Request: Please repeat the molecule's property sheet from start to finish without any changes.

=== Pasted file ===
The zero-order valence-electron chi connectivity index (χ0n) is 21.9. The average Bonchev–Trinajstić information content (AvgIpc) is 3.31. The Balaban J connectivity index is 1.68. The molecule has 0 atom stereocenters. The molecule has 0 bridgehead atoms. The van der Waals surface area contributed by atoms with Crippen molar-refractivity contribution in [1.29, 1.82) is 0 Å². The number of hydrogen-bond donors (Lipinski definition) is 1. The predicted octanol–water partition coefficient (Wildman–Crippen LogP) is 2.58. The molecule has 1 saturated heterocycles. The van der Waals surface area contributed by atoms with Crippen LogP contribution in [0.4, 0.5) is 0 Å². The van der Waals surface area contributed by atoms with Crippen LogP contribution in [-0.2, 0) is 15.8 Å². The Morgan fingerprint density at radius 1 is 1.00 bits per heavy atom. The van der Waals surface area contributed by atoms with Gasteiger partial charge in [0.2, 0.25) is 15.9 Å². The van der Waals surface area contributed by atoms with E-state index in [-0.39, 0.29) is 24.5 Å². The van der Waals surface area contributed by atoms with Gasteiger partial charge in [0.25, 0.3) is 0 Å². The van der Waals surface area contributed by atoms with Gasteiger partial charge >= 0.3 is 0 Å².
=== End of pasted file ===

The zero-order valence-electron chi connectivity index (χ0n) is 21.9. The average Bonchev–Trinajstić information content (AvgIpc) is 3.31. The Balaban J connectivity index is 1.68. The molecule has 0 atom stereocenters. The molecule has 0 bridgehead atoms. The van der Waals surface area contributed by atoms with Crippen molar-refractivity contribution in [1.29, 1.82) is 0 Å². The number of hydrogen-bond donors (Lipinski definition) is 1. The predicted octanol–water partition coefficient (Wildman–Crippen LogP) is 2.58. The molecule has 1 saturated heterocycles. The van der Waals surface area contributed by atoms with Crippen LogP contribution in [0.4, 0.5) is 0 Å². The van der Waals surface area contributed by atoms with Crippen LogP contribution in [-0.2, 0) is 15.8 Å². The Morgan fingerprint density at radius 1 is 1.00 bits per heavy atom. The van der Waals surface area contributed by atoms with Gasteiger partial charge in [0.2, 0.25) is 15.9 Å². The van der Waals surface area contributed by atoms with E-state index in [-0.39, 0.29) is 24.5 Å². The van der Waals surface area contributed by atoms with Gasteiger partial charge in [0.25, 0.3) is 0 Å². The van der Waals surface area contributed by atoms with Gasteiger partial charge >= 0.3 is 0 Å².